Review: Stasis Is Stubbornly Old School, Timelessly Creepy
Stasis is a game that hearkens back to the old days of isometric gaming, point and click adventures and frustratingly obtuse puzzles.
- Worth The Time?Absolutely, provided you don't scare easily.
- Things LovedThe visual style is surprisingly effective at matching the game's sound and tone; on that note the sound design is brilliantly creepy; the bit-part narrative which players must piece together is excellently delivered in tandem with environmental clues; the puzzles and problems are mostly excellent exercises and lateral thinking.
- Things HatedThe downside of the puzzles is that they can be frustratingly obscure with little discernible logic behind the solution; the point and click mechanics leave a little to be desired; animations are wooden; voice acting is inconsistent; they killed Jupiter the cat.
- RecommendationStasis has its issues and too often gets caught up in old issues of isometric as well as point and click games which simply have not been addressed. It more than makes up for it by being an atmospheric and uncompromising thriller. If you grew up playing point and click adventure or mystery games then Stasis is a great, nostalgic gem if you can stomach the absolute creepiness. This is a must-play for horror-buffs who love a good, chilling atmosphere.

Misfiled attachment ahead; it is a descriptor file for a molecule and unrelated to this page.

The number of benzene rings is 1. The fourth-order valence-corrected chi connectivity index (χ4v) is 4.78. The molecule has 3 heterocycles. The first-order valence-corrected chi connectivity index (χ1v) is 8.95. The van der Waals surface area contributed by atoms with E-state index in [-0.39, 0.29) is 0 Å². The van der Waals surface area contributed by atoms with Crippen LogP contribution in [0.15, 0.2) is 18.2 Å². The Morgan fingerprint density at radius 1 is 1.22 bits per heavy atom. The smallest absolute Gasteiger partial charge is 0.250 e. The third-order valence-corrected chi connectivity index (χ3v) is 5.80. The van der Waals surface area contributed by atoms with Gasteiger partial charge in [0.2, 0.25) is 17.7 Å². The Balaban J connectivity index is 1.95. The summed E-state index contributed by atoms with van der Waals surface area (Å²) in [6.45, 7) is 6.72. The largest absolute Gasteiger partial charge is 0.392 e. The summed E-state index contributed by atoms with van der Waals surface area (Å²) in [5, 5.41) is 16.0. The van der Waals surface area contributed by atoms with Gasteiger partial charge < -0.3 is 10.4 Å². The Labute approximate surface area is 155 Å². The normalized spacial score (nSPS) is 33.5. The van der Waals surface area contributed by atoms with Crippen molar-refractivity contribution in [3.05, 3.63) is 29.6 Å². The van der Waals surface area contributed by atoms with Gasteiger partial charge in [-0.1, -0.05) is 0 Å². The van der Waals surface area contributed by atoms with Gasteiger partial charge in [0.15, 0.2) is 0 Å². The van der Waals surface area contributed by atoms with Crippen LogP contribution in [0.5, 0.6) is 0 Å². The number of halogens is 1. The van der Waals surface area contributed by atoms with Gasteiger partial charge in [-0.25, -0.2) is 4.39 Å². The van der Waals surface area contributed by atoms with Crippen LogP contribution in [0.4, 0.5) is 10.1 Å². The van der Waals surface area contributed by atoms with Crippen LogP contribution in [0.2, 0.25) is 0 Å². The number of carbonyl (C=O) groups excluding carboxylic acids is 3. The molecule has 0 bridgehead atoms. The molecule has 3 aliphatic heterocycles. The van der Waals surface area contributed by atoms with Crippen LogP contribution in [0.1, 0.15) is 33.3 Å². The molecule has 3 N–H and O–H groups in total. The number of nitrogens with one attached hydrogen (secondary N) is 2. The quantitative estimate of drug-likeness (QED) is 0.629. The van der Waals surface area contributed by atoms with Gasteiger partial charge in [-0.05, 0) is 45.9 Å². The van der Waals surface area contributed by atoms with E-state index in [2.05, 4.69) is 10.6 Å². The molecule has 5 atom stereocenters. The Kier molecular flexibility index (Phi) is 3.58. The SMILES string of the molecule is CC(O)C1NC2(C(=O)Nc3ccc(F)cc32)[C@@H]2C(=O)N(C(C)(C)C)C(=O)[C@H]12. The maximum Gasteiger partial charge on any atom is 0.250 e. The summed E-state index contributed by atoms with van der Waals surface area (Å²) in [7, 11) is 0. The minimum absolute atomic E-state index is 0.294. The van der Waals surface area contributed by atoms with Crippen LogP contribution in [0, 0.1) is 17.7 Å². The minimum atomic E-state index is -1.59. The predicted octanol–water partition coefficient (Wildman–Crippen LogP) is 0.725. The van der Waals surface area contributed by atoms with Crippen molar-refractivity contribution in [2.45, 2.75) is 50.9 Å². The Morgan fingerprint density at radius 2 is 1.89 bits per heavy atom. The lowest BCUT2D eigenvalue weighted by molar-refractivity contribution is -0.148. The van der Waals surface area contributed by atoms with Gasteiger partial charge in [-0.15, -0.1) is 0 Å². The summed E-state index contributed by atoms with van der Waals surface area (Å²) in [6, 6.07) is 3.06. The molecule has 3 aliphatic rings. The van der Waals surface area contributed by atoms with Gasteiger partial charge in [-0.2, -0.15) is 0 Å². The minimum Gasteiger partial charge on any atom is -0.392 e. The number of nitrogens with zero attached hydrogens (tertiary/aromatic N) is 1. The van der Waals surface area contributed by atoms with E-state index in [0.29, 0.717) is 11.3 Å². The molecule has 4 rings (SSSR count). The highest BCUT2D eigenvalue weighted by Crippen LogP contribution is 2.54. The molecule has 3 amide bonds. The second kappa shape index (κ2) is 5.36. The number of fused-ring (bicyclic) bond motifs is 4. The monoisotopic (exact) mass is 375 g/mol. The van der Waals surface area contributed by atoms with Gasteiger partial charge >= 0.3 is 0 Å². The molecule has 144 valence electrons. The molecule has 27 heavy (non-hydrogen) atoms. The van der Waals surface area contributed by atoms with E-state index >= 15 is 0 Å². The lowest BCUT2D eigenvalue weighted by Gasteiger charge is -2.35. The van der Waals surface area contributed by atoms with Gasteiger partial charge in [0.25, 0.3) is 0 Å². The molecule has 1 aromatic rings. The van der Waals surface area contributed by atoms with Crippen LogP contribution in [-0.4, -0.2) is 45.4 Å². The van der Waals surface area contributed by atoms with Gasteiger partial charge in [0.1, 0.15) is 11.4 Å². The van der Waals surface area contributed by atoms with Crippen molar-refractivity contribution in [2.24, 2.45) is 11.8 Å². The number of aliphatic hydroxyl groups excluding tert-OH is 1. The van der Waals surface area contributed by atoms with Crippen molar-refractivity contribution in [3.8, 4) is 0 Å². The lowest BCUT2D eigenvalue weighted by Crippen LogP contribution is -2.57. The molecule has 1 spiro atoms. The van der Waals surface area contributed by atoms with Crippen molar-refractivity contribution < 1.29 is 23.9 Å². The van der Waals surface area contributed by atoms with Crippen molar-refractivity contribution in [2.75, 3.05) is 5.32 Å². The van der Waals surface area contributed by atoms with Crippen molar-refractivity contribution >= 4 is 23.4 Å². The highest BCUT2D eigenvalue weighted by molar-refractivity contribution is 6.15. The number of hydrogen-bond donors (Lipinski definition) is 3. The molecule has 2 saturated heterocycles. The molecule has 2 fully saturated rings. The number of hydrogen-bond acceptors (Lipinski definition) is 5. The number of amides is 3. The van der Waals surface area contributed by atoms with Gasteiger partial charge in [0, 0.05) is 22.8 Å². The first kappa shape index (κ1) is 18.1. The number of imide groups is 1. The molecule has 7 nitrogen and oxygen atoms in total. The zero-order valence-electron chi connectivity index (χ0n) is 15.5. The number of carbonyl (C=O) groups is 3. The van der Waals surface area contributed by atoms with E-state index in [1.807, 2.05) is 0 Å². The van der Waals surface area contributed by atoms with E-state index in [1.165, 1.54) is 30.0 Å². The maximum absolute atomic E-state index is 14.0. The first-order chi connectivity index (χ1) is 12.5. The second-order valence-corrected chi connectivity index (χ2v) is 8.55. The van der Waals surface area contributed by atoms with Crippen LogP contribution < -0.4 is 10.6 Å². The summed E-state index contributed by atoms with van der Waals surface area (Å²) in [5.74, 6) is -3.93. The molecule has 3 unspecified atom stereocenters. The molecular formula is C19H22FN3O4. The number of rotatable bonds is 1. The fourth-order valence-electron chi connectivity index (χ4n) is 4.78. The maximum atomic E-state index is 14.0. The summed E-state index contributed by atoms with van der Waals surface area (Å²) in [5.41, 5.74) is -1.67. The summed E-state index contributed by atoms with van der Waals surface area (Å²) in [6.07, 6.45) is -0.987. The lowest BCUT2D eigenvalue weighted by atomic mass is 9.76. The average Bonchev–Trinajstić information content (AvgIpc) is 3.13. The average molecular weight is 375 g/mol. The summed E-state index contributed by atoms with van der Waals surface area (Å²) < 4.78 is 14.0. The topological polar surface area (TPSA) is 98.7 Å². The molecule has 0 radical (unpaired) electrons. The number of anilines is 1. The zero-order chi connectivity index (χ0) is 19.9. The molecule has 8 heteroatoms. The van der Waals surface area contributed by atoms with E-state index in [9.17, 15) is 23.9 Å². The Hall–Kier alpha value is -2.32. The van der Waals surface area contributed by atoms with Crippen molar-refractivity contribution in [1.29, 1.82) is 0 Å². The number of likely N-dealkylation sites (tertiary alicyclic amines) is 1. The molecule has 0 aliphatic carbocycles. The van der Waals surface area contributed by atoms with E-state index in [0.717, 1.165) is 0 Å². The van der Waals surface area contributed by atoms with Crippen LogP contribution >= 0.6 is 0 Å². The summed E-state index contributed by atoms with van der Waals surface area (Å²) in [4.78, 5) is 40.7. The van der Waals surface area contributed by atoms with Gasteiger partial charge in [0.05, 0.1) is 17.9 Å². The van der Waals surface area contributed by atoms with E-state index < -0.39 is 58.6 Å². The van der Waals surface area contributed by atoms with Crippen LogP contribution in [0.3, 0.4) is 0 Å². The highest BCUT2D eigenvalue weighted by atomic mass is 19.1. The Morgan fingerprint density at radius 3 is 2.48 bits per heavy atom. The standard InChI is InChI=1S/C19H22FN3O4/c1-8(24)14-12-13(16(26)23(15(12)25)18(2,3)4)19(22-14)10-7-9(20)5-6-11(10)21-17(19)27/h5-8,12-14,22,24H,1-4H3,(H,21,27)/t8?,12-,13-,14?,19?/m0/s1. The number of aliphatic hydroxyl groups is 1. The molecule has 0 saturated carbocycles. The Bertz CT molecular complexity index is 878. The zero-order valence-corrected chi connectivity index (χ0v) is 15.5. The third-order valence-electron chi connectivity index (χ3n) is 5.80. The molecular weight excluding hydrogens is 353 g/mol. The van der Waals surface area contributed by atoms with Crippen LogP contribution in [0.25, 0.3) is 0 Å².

- Name: Stasis
- Genre: Creepy fettuccine
- Players: 1
- Multiplayer: N/A
- Platforms: PC
- Developer: The Brotherhood
- Publisher: The Brotherhood, Daedelic Entertainment
- Price: $24.99
- Reviewed On: PC
You’re abruptly woken out of stasis (roll credits), you’re aboard an eerily quiet ship that’s not your own, seriously injured, your wife and daughter are nowhere in sight and… OH GOD, WHAT ARE THOSE HORRIBLY DECAYED BODIES DOING HERE?